In Praise of Internships – Undergraduate and Graduate

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For this month’s blog, I wish to cast the net a bit wider than usual, beyond the waters of separation science and outward toward the broader seas of analytical chemistry and, if I may, all of chemistry. As foreshadowed by the title, I wish to discuss student internships. By way of preamble and full disclosure, I never participated in one myself. I did a semester of undergraduate research with one of my organic chemistry professors at my alma mater, the University of New Orleans, a wonderful experience, but mostly I worked, both full- and part-time (and, at one time, both simultaneously) in environmental laboratories in the greater New Orleans area. This proved to be an invaluable educational experience while simultaneously providing financial support.

However, undergraduate research and a job or jobs are not the same as an internship. Over the course of the last few decades, I have had the opportunity to work full-time in industry, academia, and government. In industry, I was able to mentor undergraduate and graduate summer interns from both large research universities as well as smaller historically black colleges and universities (HBCUs). As part of my present job at the National Institute of Standards and Technology (NIST), from 2018 through 2020 I was Material Measurement Laboratory co-director of our Summer Undergraduate Research Fellowship (SURF) program ( As part of this program, several hundred students spend between 8 and 11 weeks at a NIST facility (mainly, Gaithersburg, Maryland or Boulder, Colorado), performing research under the mentorship of one or more scientists (after one cancelled year and one semi-virtual year because of Covid-19, the program has restarted in full swing once again). I’ll table the discussion of my involvement with internships as a university professor until we talk about graduate internships.

The title of this blog has probably given away that I believe internships are important to students. Why? Based on first-hand observations and conversations with numerous student interns and their supervisors, I can point to several reasons. First, there is an excitement to applying concepts learned in school to out-of-school problems, especially if these are “real world” problems and not the university lab course experiments that students have been conducting, over and over, sometimes for generations. Thus, students are offered a new perspective on the value of their education. Second, even those students who think of themselves as “the brightest” soon realize how much they still must learn. Most will now strive to do so, enthusiastically. Students who aren’t, or never thought of themselves as, “book smart” can learn the value of other skills they may possess, such as perseverance, collegiality, willingness to work hard, and enthusiasm in embracing new tasks. Third, seeing how science is conducted and, equally important, what conduct is expected of scientists (for example, laboratory safety, punctuality, good record-keeping, good communications skills, and being a reliable team member, among others) is an education in and of itself. Last, working with one or more mentors has the real potential of not just expanding a student’s scientific horizons but also of establishing a long-lasting, sometimes lifelong relationship with a senior scientist, someone who can help with letters of recommendation and with establishing connections. Perhaps most importantly, this person can provide disinterested advice across the arc of a current intern’s career, from graduate school to postdoc and permanent job to deciding upon how to deal with work conflicts or whether to switch companies or which career path, scientific or management, to follow. Indeed, studies have shown that those happiest at their jobs, in the long term, have one thing in common: Rather than salary, title, degree, or supposed prestige of university attended, it is those who found a mentor early in their careers, preferably while still undergraduates, who are happiest at what they do. (Perhaps mentoring should be the topic of a future blog).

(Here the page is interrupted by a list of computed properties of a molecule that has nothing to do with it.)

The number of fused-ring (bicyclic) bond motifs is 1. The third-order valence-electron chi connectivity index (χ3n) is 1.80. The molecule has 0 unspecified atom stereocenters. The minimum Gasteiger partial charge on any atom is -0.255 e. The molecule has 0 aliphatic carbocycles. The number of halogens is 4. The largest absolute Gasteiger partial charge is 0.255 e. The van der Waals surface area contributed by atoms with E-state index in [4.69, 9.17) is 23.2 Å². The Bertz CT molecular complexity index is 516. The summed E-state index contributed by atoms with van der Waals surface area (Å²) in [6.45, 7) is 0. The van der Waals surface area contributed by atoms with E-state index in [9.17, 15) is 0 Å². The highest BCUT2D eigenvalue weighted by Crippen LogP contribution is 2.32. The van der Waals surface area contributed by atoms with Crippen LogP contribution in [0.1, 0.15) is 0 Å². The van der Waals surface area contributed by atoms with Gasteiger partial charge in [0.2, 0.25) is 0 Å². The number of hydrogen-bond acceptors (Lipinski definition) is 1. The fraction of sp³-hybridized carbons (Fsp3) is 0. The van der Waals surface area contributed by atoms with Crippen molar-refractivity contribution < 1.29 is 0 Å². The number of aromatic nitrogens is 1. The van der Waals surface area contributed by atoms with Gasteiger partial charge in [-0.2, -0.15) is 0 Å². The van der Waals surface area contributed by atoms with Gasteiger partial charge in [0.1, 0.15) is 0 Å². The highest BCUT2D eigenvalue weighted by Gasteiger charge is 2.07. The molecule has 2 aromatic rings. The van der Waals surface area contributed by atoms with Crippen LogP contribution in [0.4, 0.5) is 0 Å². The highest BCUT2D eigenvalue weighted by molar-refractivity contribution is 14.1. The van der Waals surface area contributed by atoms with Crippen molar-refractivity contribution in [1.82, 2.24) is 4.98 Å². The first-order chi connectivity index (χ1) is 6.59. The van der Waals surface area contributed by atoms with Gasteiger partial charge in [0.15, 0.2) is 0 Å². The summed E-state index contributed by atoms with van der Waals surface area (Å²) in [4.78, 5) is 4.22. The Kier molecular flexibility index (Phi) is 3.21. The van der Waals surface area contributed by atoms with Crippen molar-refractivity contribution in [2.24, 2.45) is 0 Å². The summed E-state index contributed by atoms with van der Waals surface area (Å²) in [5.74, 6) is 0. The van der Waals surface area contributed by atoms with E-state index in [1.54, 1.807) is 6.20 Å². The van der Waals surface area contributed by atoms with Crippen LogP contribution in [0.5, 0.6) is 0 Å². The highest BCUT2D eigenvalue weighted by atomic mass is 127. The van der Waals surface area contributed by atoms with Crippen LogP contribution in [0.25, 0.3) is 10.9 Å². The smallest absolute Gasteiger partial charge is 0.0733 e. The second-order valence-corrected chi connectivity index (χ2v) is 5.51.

Certainly, supervising a summer or semester-long intern is a demanding task for any scientist, most of whom are already burdened with a multitude of meetings, tasks, meetings, deadlines, meetings, instrument repairs, and still more meetings (“If you had to identify, in one word, the reason why the human race has not achieved, and never will achieve, its full potential, that word would be 'meetings’” – Dave Barry). Having an internship program is also a substantial cost to an institution. Yet, an abundance of these programs exists because the benefits are obvious: interns bring with them energy, enthusiasm, and a fresh set of eyes through which to look at problems; they afford both companies and interns an opportunity to evaluate each other regarding potential future employment; and they are critical in maintaining a well-trained workforce.